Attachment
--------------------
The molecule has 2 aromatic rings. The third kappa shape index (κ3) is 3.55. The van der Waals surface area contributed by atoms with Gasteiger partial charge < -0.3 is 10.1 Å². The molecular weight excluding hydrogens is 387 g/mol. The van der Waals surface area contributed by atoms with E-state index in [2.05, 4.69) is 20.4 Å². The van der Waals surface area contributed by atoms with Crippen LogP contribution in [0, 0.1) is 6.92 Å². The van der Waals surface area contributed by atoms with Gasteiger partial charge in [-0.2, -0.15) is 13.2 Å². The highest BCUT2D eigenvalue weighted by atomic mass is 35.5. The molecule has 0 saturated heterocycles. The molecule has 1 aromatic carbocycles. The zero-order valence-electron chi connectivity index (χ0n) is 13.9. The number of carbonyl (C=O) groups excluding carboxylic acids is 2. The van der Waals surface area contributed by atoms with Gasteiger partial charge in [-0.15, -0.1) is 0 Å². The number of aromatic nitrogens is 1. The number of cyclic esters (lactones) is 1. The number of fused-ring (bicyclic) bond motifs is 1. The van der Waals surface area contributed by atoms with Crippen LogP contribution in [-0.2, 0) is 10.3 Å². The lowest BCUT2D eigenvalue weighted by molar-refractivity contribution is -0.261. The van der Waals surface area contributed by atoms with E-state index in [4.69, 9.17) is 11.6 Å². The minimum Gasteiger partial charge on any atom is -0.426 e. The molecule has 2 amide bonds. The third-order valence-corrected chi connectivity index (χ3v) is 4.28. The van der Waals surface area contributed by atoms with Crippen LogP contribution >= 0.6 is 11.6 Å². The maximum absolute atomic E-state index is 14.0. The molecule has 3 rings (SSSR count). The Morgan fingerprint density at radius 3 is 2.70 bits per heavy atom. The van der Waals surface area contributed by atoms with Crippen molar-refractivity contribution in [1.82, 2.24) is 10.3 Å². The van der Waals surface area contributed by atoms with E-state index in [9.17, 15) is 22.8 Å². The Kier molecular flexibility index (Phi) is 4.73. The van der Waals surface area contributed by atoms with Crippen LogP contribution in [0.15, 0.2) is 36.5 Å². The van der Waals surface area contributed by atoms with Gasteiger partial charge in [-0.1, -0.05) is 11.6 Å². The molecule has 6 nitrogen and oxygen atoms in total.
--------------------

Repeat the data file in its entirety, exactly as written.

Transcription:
The molecule has 2 aromatic rings. The third kappa shape index (κ3) is 3.55. The van der Waals surface area contributed by atoms with Gasteiger partial charge < -0.3 is 10.1 Å². The molecular weight excluding hydrogens is 387 g/mol. The van der Waals surface area contributed by atoms with E-state index in [2.05, 4.69) is 20.4 Å². The van der Waals surface area contributed by atoms with Crippen LogP contribution in [0, 0.1) is 6.92 Å². The van der Waals surface area contributed by atoms with Gasteiger partial charge in [-0.2, -0.15) is 13.2 Å². The highest BCUT2D eigenvalue weighted by atomic mass is 35.5. The molecule has 0 saturated heterocycles. The molecule has 1 aromatic carbocycles. The zero-order valence-electron chi connectivity index (χ0n) is 13.9. The number of carbonyl (C=O) groups excluding carboxylic acids is 2. The van der Waals surface area contributed by atoms with Gasteiger partial charge in [-0.15, -0.1) is 0 Å². The number of aromatic nitrogens is 1. The number of cyclic esters (lactones) is 1. The number of fused-ring (bicyclic) bond motifs is 1. The van der Waals surface area contributed by atoms with Crippen LogP contribution in [-0.2, 0) is 10.3 Å². The lowest BCUT2D eigenvalue weighted by molar-refractivity contribution is -0.261. The van der Waals surface area contributed by atoms with E-state index in [4.69, 9.17) is 11.6 Å². The minimum Gasteiger partial charge on any atom is -0.426 e. The molecule has 2 amide bonds. The third-order valence-corrected chi connectivity index (χ3v) is 4.28. The van der Waals surface area contributed by atoms with Crippen LogP contribution >= 0.6 is 11.6 Å². The maximum absolute atomic E-state index is 14.0. The molecule has 3 rings (SSSR count). The Morgan fingerprint density at radius 3 is 2.70 bits per heavy atom. The van der Waals surface area contributed by atoms with Crippen molar-refractivity contribution in [1.82, 2.24) is 10.3 Å². The van der Waals surface area contributed by atoms with E-state index in [9.17, 15) is 22.8 Å². The Kier molecular flexibility index (Phi) is 4.73. The van der Waals surface area contributed by atoms with Crippen LogP contribution in [0.15, 0.2) is 36.5 Å². The van der Waals surface area contributed by atoms with Gasteiger partial charge in [-0.1, -0.05) is 11.6 Å². The molecule has 6 nitrogen and oxygen atoms in total.